The Grand Mover – Vata

By Bhaswati Bhattacharya
MPH MD (Family Medicine)
PhD (Ayurveda ‑ BHU)

 Ayurveda whispers that the early morning embodies the principle of vāta. Vāta, pitta, and kapha are the three doshas of the body. Doshas are themes of function that show up in the body to organize it. They can be understood as a functional combination of modern biology, chemistry and physics.

Vata is the theme of movement and all that moves. Pitta is the theme of transformation and movement from matter to energy, energy to matter, and matter to another form of matter.

In modern Indian languages, the term dosha refers to areas of vulnerability or faults, implying that our energetic souls are vulnerable in physical form. When mistranslated, dosha is called humor or even a myth of non-existence. To understand dosha is to understand how to integrate structure and function.

Doshas are not physical entities, nor are they ‘the elements.’ They are principles or forces that reflect the qualities of the elements ether/space, air, fire, water and earth. Air and ether/space are the lightest elements. They are light, cold, dry, rough and mobile. The theme underlying these qualities is movement. Both air and space are transparent and yet tangible through their movement and interactions with the physical world. We sense space through sound. We sense air through the wind and our ability to touch, as well as through sound.

In the living body, the theme of movement occurs in a multitude of needed functions and the five associated structures that are needed to fulfill those functions.

Area of Focused Vāta Movement
Lungs Breathing
Vessels Circulation of blood
Joints Physical movement
Colon Movement of wind in the gut
Brain and nerves Nerve impulses

Diseases in these areas disturb the theme of movement and therefore unbalance vāta in the body. They are called vāta diseases and healed by replacing turbulent flows, cacophony, eddies and hurricanes with gentle flow, silent winds and sound.

The body requires vāta to be present for all movement to happen. It is called the king of the doshas, because it is through movement that all things begin and progress.

In the mind, vāta is the reflection of the quality of movement. When the mind is light, cold, dry and mobile, the person has a vāta mind. In balance, the person is creative, a fast thinker, quick to solve problems and a visionary. When the person is out of balance, vāta manifests as anxiety, fear, mental worry and insomnia. Most psychiatric and psychological conditions have a vāta component.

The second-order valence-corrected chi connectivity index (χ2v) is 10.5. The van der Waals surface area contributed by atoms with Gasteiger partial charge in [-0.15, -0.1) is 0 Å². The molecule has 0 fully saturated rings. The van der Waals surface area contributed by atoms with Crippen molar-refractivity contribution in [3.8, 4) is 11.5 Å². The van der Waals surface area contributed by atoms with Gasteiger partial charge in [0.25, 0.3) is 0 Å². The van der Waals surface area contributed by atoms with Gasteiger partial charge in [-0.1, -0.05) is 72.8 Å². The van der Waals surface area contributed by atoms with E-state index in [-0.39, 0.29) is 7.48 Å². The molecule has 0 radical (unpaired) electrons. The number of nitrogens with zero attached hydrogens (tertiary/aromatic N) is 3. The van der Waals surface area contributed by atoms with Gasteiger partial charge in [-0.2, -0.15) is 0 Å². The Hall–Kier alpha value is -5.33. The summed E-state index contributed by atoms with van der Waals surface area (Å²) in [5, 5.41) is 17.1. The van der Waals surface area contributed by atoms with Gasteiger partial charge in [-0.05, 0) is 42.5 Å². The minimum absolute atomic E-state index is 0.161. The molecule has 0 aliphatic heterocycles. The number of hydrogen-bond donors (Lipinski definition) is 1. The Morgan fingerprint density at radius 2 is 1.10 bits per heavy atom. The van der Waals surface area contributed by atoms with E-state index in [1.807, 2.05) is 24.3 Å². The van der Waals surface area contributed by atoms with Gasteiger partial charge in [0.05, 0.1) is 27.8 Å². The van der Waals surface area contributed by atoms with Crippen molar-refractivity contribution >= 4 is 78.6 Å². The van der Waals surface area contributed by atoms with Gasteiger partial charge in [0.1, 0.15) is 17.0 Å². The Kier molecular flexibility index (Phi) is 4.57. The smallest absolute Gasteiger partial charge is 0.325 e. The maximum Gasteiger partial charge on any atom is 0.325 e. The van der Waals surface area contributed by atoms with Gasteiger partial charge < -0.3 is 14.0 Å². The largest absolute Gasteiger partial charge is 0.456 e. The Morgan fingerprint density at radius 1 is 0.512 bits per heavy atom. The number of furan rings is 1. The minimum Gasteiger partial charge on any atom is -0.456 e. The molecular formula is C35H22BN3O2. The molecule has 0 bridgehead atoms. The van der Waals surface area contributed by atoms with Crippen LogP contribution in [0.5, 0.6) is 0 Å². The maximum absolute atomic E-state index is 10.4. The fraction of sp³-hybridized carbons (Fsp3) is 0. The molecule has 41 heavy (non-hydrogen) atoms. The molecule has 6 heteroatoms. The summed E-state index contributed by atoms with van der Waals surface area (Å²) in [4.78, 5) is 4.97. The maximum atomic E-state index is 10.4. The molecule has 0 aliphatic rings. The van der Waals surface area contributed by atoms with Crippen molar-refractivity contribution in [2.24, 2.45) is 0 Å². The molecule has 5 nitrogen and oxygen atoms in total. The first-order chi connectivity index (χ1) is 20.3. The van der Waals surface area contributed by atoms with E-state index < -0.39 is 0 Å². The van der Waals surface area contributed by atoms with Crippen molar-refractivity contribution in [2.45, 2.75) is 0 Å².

Ayurvedic wise men looked at the patterns of movement that determined the behaviour of the  physical universe, both influenced by invisible forces as well as by human conscious intentions. Modern theories are now discovering the importance of looking at these biological patterns throughout the universe, instead of simply defining diseases based on what is seen anatomically in the body.

Explaining disease by incorporating the forces underlying biology, chemistry and physics, scientists have started looking at ‘automatic’ behavior and what determines it. Functional connectomics of neurons studies how and why brain cells connect and flow to create brain function. Swarm intelligence looks at mass behaviour of one unit, such as bees, using intelligent flow patterns. Cluster epidemiology looks at how disease spreads between individuals and communities. Cymatics looks at the echo-type effects that sound and vibration have on solids and liquids in predictable patterns. In Ayurveda, all of these flows and patterns were called vāta as they were ruled by microscopic and macroscopic forces that specified movement.

This column is dedicated in loving memory with deep pranams to my mother, who passed from the physical world on July 26, to fly through space and join the cosmic consciousness on her most infinite of many journeys.

The South Asian Times Columnist Dr. Bhaswati Bhattacharya is a Fulbright

Specialist 2018‐2022 in Public Health and Clinical Asst
Professor of Medicine, Weill Cornell Medical College,
New York. Her bestselling book Everyday Ayurveda is
published by Penguin Random House.
[email protected],

Images courtesy of Illustration: and thesatimes | Welcome to The South Asian Times

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